The temptation is obvious - allow the Coalition to dig itself ever deeper into the economic black hole into which its austerity regime has apparently plunged the nation, and then reap the inevitable reward when the public cast its verdict in two years' time. After all, does not the fate of governments depend on the performance of the economy under their stewardship? And with the kind of record that the current government has so far - no growth and diminishing living standards - is there not already little or no prospect of voters allowing Cameron and his cronies another five years in power?
So far in this parliament, Labour has often given the impression that this is an accurate representation of its state of mind. The shadow chancellor, Ed Balls, has happily and understandably seized every opportunity to say, 'I told you so,' as growth has remained elusive and the deficit stubbornly refused to diminish. But as to how his party would set about the task of restoring fiscal stability and economic health, Mr Balls has proved much more reticent. Labour has appeared reluctant to move much beyond the now outdated strategy for reducing the government deficit that was outlined three years ago by Alistair Darling in his dying days as Chancellor. But is such reticence necessarily wise?
The party is certainly right to presume that the economy matters to voters. But it does not necessarily do so in the simple straightforward manner that is often assumed - good economy, government re-elected; bad economy, government ejected. After all, if that were the case then, for example, the Conservatives would never have crashed to defeat in 1997 when the economy had already embarked on the boom that was only eventually to end in the bust of the 2008 banking crisis. Rather, as the Oxford political scientist, Ray Duch, and his American collaborator, Randy Stevenson, have pointed out: the really crucial question that voters look to address when deciding how to mark their ballot is, 'Which party looks best able to run the economy in the next five years?'
True, the recent performance of the economy is one of the crucial pieces of information that voters use in answering that question. But in considering that performance, voters are inclined to focus on sharp changes in the economy, which are easily identifiable with the government in power rather than on steady economic performance that might have happened whatever government was in power. Thus the relatively strong performance of the British economy after Black Wednesday was not sufficient to reverse the damage to the Conservatives' reputation for economic competence caused by the shock of suddenly being forced to exit the European Exchange Rate Mechanism (especially perhaps, given the 1992-97 government's other subsequent travails and divisions, not least over Europe).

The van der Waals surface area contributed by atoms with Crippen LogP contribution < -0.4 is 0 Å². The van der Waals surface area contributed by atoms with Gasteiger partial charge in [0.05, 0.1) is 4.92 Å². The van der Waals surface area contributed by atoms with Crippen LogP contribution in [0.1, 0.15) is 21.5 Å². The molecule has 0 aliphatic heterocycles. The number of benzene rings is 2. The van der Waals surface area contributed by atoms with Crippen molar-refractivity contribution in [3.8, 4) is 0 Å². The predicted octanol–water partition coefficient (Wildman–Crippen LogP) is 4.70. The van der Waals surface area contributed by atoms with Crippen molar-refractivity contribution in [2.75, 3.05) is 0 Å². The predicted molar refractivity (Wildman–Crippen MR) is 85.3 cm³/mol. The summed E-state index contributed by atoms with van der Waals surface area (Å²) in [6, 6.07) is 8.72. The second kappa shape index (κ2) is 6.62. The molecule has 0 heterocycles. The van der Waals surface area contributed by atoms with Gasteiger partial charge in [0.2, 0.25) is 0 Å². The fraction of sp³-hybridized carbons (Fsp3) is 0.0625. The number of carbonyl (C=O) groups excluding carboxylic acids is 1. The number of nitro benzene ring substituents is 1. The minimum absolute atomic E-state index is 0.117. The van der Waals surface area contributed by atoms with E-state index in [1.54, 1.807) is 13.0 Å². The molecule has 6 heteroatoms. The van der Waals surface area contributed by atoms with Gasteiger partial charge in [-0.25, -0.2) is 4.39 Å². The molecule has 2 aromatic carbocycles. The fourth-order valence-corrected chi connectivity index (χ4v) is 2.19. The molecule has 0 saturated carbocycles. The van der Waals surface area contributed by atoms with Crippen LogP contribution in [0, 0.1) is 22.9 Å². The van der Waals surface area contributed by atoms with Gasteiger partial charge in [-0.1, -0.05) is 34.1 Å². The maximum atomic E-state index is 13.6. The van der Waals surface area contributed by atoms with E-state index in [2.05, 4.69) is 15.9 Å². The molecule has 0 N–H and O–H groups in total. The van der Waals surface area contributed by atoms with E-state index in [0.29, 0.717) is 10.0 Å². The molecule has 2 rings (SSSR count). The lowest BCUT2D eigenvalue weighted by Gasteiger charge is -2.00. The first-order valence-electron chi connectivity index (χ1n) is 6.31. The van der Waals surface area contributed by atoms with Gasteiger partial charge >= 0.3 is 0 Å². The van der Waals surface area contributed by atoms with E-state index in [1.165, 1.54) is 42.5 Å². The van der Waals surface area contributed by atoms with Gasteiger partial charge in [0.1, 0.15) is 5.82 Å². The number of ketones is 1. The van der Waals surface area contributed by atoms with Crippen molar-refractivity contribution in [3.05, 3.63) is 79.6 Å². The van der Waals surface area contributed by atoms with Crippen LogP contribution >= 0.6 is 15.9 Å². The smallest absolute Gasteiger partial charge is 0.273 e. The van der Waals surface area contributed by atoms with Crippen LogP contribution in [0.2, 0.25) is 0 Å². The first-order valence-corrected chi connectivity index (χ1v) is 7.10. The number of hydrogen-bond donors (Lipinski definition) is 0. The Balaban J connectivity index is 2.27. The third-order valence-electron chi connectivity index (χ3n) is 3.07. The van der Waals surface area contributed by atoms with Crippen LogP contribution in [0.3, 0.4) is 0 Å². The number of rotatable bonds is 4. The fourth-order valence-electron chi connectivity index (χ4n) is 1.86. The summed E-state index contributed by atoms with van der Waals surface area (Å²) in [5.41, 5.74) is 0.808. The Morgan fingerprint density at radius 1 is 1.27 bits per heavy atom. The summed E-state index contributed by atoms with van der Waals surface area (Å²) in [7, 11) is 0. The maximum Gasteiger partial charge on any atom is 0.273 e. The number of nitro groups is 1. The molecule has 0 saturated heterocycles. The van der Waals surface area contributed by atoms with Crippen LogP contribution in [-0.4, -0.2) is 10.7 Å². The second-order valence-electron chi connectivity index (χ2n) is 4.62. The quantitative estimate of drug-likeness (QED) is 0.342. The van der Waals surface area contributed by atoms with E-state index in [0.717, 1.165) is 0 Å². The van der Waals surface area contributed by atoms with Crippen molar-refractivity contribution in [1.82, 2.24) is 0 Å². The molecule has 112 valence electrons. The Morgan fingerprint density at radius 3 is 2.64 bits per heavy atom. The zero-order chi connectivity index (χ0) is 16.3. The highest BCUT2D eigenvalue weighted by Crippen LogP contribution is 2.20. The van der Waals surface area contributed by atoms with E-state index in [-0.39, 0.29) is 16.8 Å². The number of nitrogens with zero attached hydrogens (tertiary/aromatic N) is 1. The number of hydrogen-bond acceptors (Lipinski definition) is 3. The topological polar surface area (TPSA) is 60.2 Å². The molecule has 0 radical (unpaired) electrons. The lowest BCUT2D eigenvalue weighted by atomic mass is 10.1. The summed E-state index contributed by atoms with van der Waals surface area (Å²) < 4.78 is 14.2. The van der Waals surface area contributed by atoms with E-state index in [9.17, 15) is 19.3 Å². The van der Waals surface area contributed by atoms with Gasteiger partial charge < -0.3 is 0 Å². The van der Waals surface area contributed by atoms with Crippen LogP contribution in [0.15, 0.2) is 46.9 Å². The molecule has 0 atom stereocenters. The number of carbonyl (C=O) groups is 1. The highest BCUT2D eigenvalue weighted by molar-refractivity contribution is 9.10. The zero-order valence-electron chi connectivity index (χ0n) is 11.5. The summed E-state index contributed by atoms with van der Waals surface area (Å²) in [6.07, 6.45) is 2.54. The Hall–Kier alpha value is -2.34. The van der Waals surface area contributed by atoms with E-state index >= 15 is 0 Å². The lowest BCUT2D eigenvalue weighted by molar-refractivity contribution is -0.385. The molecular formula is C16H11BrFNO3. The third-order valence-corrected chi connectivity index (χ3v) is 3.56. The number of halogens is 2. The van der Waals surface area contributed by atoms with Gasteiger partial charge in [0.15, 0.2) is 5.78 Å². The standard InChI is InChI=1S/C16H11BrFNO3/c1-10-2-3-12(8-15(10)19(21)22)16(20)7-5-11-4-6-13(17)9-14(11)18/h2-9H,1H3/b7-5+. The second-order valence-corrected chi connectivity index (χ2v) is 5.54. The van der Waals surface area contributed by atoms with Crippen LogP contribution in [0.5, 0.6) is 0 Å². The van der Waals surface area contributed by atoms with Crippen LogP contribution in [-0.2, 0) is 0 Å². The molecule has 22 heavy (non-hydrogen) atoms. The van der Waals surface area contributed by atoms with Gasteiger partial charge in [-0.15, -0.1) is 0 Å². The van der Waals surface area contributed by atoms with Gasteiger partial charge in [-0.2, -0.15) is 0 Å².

So far, the current Coalition has avoided serious economic drama - though the announcement that the UK has lost its triple-A credit rating could perhaps now become a clear signal of a flawed financial strategy. Nevertheless, voters have already come to have their doubts about the government's ability to handle the economy effectively. Confidence began to drain away when the economy started to stutter towards the end of 2010. According to YouGov, the proportion who thought the Coalition was handling the economy well slipped from an average reading of 44 per cent in September 2010 to 36 per cent by February the following year. Currently the equivalent figure stands at just 33 per cent while no less than 59 per cent think that the Coalition is handling the economy badly.
However, the picture has not been one of ever-declining ratings. Confidence was even lower in the immediate wake of last year's budget, when a series of U-turns (that contributed to a wider impression of 'omnishambles') coincided with the revelation that Britain was suffering a double-dip recession, thereby arguably providing voters with a particularly clear signal as to the Coalition's economic incompetence. In August last year the proportion who reckoned the Coalition was handling things well had fallen to just 25 per cent. The government has managed to recover quite a lot of ground since then.
Not that voters have necessarily put last year's experience entirely out of their minds. As recently as this February, ComRes found that only 27 per cent agreed with the proposition that David Cameron and George Osborne could be trusted to make the right decisions about the economy - a proposition that comes closer to capturing voters' feelings about prospective competence than YouGov's question on how the economy is being handled at present - while no less than 51 per cent disagreed. As figure 1 shows, this finding is typical of those that ComRes have recorded ever since last spring.
Yet for all the Coalition's apparent economic mistakes and travails, when asked that vital question, 'Who do you reckon could do a better job in future?' more voters are still inclined to nominate the existing regime rather than the Labour opposition. For example, in December, ICM found that 35 per cent reckoned that David Cameron and George Osborne were 'better able to manage the economy properly' while only 24 per cent chose Ed Miliband and Ed Balls. In the same month, YouGov reported that 37 per cent trusted Cameron and Osborne to run the economy while only 26 per cent placed their confidence in Miliband and Balls.
Figure 1: Perceptions of economic confidence